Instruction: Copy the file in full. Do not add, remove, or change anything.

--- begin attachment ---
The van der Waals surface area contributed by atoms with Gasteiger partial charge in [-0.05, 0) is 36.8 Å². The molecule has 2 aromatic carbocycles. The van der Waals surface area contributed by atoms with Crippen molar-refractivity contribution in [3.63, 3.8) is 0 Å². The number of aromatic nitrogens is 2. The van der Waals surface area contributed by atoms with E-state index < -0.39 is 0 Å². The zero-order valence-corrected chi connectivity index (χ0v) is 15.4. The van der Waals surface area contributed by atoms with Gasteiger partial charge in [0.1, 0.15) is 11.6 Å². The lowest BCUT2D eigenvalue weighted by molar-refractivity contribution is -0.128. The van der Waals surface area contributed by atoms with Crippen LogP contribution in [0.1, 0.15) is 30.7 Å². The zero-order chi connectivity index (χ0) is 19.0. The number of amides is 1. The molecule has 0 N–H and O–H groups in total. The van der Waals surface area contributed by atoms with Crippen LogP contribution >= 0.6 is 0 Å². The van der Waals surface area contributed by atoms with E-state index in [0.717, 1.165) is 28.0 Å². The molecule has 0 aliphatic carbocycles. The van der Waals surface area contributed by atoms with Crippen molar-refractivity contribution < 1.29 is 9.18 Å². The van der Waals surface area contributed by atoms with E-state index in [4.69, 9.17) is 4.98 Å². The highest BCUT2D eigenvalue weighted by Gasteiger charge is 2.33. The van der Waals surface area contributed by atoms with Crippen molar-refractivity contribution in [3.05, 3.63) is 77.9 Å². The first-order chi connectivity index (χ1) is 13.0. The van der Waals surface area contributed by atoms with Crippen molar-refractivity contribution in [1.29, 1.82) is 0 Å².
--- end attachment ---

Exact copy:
The van der Waals surface area contributed by atoms with Gasteiger partial charge in [-0.05, 0) is 36.8 Å². The molecule has 2 aromatic carbocycles. The van der Waals surface area contributed by atoms with Crippen molar-refractivity contribution in [3.63, 3.8) is 0 Å². The number of aromatic nitrogens is 2. The van der Waals surface area contributed by atoms with E-state index < -0.39 is 0 Å². The zero-order valence-corrected chi connectivity index (χ0v) is 15.4. The van der Waals surface area contributed by atoms with Gasteiger partial charge in [0.1, 0.15) is 11.6 Å². The lowest BCUT2D eigenvalue weighted by molar-refractivity contribution is -0.128. The van der Waals surface area contributed by atoms with Crippen LogP contribution in [0.1, 0.15) is 30.7 Å². The zero-order chi connectivity index (χ0) is 19.0. The number of amides is 1. The molecule has 0 N–H and O–H groups in total. The van der Waals surface area contributed by atoms with Crippen LogP contribution >= 0.6 is 0 Å². The van der Waals surface area contributed by atoms with E-state index in [0.717, 1.165) is 28.0 Å². The molecule has 0 aliphatic carbocycles. The van der Waals surface area contributed by atoms with Crippen molar-refractivity contribution < 1.29 is 9.18 Å². The van der Waals surface area contributed by atoms with E-state index in [4.69, 9.17) is 4.98 Å². The highest BCUT2D eigenvalue weighted by Gasteiger charge is 2.33. The van der Waals surface area contributed by atoms with Crippen molar-refractivity contribution in [3.05, 3.63) is 77.9 Å². The first-order chi connectivity index (χ1) is 13.0. The van der Waals surface area contributed by atoms with Crippen molar-refractivity contribution in [1.29, 1.82) is 0 Å².